Code Talkers Honored in Ceremony Minus Medals
by April Hale 
The Navajo Times 
   

On the Fourth of July, Code Talker Robert Yazzie, a 50-year resident of Madison, Tenn., received a Congressional Silver Medal for his bravery in World War II.

Yazzie lives in a care facility where he is recovering from triple bypass surgery and a broken leg. Yazzie is a diabetic and the illness is delaying the healing of his leg.

Yazzie moved to Tennessee after the war. He got married and started a family. The last time Yazzie set foot on reservation land was in 1987.

Senator Jeff Bingaman discovered Yazzie and sent him a letter stating that he will receive a silver medal. Bingaman then contacted Tennessee Congressman Jim Cooper and at an Independence Day celebration Yazzie was honored. Yazzie's son, Bruce, and residents of the care center witnessed the momentous event.

"It's just an unbelievably great honor to know that my dad actually helped win the war," said Bruce Yazzie, interviewed by telephone recently.
   

Robert Yazzie of Madison, Tennessee,
is presented with the Congressional Silver
Medal in a July 4th ceremony in honor of
his service as a Code Talker during the
Pacific Campaign of World War II. He is a
50-year resident of Tennessee. 
(Courtesy photo - USMC)  

"It's hard to describe his reaction. It is a big time honor," added Bruce, speaking in a heavy Southern accent. "I think inside he's probably excited. It's more of a humble acceptance for him. He doesn't really think he deserves the medal."

At the ceremony, Cooper said, "This award is given to Mr. Yazzie for genuine heroic and unselfish devotion."

Bruce Yazzie said his father never talked about his experiences as a code talker but that he is getting more publicity now that the story is out.

"Over the last few years I've heard bits and pieces of stories. He didn't really discuss it a whole lot," said Bruce Yazzie.

Robert Yazzie, also interviewed over the telephone, began to cry as he told stories of his time in the war as a code talker.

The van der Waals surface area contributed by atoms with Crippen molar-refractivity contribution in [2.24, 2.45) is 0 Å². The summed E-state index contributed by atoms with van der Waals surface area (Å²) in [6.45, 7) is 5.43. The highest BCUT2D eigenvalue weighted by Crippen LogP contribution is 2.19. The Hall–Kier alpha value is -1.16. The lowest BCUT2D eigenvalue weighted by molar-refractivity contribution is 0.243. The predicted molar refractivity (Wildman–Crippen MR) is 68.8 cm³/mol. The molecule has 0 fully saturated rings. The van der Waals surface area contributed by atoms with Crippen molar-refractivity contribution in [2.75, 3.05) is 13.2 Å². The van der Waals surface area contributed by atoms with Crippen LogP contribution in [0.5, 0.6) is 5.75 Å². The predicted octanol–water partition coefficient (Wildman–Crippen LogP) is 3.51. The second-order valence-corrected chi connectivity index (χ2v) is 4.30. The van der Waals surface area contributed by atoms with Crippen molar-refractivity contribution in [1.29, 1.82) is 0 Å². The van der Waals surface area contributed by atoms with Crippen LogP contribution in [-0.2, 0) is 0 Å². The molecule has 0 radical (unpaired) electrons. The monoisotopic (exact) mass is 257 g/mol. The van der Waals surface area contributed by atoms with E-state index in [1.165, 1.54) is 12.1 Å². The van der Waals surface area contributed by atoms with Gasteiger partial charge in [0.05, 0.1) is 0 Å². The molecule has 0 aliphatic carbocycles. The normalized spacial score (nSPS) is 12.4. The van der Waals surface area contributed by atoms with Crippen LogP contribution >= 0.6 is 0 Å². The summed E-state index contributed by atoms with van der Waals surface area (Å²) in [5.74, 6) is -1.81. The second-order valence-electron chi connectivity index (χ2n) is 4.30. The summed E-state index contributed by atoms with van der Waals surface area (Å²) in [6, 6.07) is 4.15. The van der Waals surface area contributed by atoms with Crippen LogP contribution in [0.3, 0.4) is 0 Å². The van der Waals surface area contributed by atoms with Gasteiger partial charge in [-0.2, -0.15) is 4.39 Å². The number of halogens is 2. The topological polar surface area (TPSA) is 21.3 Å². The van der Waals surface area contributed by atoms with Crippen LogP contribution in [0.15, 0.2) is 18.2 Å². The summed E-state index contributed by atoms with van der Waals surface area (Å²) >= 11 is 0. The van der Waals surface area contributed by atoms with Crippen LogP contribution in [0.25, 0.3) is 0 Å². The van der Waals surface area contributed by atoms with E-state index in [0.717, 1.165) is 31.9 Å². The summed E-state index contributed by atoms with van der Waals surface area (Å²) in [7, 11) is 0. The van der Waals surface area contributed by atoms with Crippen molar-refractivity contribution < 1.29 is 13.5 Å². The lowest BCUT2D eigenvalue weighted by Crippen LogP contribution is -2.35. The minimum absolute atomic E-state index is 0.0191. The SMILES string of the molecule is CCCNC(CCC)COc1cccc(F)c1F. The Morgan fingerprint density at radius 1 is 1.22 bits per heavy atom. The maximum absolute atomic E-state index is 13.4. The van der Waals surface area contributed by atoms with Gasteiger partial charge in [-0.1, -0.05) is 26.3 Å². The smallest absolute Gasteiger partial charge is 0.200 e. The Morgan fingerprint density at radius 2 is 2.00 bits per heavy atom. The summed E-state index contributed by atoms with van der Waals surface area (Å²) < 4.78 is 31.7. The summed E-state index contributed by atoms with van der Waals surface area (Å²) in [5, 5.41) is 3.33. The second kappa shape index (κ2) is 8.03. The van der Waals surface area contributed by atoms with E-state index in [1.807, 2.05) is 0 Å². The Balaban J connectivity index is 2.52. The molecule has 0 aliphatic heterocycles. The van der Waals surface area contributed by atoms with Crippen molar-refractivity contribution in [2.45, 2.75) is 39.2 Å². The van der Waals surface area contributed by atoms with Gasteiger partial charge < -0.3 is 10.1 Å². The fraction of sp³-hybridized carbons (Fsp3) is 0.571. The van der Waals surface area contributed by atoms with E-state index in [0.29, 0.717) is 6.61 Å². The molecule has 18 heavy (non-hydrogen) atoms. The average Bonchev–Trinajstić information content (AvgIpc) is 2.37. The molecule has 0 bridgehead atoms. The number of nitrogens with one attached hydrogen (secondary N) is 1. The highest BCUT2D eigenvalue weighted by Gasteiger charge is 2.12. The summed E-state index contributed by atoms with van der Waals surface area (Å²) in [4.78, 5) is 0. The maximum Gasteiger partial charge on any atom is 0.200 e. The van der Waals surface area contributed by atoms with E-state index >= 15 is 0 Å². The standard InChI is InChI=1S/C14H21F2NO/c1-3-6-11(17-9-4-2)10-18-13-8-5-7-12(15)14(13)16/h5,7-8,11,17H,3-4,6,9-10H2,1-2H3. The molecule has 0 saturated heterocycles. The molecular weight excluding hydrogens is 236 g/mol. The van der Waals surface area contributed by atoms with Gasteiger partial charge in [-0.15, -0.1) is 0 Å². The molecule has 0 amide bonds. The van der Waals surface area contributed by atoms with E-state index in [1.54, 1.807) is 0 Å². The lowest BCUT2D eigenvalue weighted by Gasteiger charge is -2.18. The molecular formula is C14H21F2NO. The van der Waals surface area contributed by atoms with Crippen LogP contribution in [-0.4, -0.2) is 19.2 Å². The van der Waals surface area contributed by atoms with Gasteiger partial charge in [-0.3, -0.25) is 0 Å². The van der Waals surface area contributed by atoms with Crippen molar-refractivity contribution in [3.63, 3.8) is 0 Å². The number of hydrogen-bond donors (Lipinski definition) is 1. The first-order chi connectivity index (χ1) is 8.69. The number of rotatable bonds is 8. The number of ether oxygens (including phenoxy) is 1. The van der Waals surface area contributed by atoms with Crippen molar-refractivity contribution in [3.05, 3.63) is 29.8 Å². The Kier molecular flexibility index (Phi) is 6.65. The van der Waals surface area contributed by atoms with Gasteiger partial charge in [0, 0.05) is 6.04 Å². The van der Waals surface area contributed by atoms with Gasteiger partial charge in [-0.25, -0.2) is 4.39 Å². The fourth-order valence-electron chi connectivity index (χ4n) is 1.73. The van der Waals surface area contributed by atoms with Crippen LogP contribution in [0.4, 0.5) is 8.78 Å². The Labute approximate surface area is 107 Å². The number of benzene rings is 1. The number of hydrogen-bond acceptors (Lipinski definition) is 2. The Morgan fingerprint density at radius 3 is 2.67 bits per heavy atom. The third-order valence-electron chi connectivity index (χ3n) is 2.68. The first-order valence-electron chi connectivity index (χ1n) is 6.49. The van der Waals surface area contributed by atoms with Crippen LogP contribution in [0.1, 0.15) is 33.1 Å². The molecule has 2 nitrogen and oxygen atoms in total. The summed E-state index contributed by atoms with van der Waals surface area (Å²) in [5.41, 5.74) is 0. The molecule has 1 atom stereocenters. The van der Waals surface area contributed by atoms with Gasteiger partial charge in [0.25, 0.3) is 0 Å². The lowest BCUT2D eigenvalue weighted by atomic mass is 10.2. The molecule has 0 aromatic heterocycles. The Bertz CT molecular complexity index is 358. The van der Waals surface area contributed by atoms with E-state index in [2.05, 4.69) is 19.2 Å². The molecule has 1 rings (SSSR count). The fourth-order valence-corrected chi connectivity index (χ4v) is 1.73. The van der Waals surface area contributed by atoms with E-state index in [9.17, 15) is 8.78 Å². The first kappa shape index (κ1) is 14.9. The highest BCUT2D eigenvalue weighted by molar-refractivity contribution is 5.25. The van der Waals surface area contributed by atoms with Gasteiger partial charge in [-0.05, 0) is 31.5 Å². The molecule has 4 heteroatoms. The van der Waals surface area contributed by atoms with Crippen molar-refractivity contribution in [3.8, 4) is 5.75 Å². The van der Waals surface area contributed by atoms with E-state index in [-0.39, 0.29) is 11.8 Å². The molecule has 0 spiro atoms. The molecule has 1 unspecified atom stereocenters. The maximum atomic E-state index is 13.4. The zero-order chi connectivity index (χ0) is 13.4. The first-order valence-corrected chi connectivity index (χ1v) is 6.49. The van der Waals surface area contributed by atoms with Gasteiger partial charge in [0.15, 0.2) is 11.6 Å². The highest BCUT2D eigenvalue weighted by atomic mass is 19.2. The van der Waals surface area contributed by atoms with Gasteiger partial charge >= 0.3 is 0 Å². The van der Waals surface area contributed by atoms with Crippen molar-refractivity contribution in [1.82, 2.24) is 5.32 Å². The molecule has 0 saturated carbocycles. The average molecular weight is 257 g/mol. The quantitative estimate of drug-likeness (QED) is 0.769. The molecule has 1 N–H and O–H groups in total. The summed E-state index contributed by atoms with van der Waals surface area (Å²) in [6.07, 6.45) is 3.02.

"To me I don't think I deserve this medal," said Robert Yazzie. "I was like just any other boys there. I was just doing my job."

Robert Yazzie is originally from Crystal, N.M. He attended Good Shepherd Mission school in Fort Defiance as a boy and a Farmington Academy as a young man. Once he graduated from high school, a recruiter persuaded him to join the Marine Corps.

Yazzie said that he didn't get much training in sending messages or coding but went right into combat at Guam. "We got practical training," he said.

Robert Yazzie had a stroke about seven years ago which hinders his speech and he is paralyzed on his right side.

"People at the hospital call me a hero but I don't feel like a hero," Yazzie said, laughing.

Yazzie revealed stories of close encounters with combat. He said a bullet flew over his head.

"That guy must not have been a very good shot," he said, again laughing.

Yazzie also recalled herding sheep for his grandmother and tending to the family livestock.

"I had a good life with a lot of experiences," He said.

Yazzie said he personally doesn't like war because of the killing he witnessed but admits that in order for a government to get what it wants people must die.

Bruce Yazzie, who grew up in Tennessee, said the Navajo culture was never introduced in his home as a child. But he does attend the few Native American functions held in Nashville.

   

2003 The Navajo Times 

Reprinted as a historical document under the Fair Use doctrine of international copyright law. http://www4.law.cornell.edu/uscode/17/107.html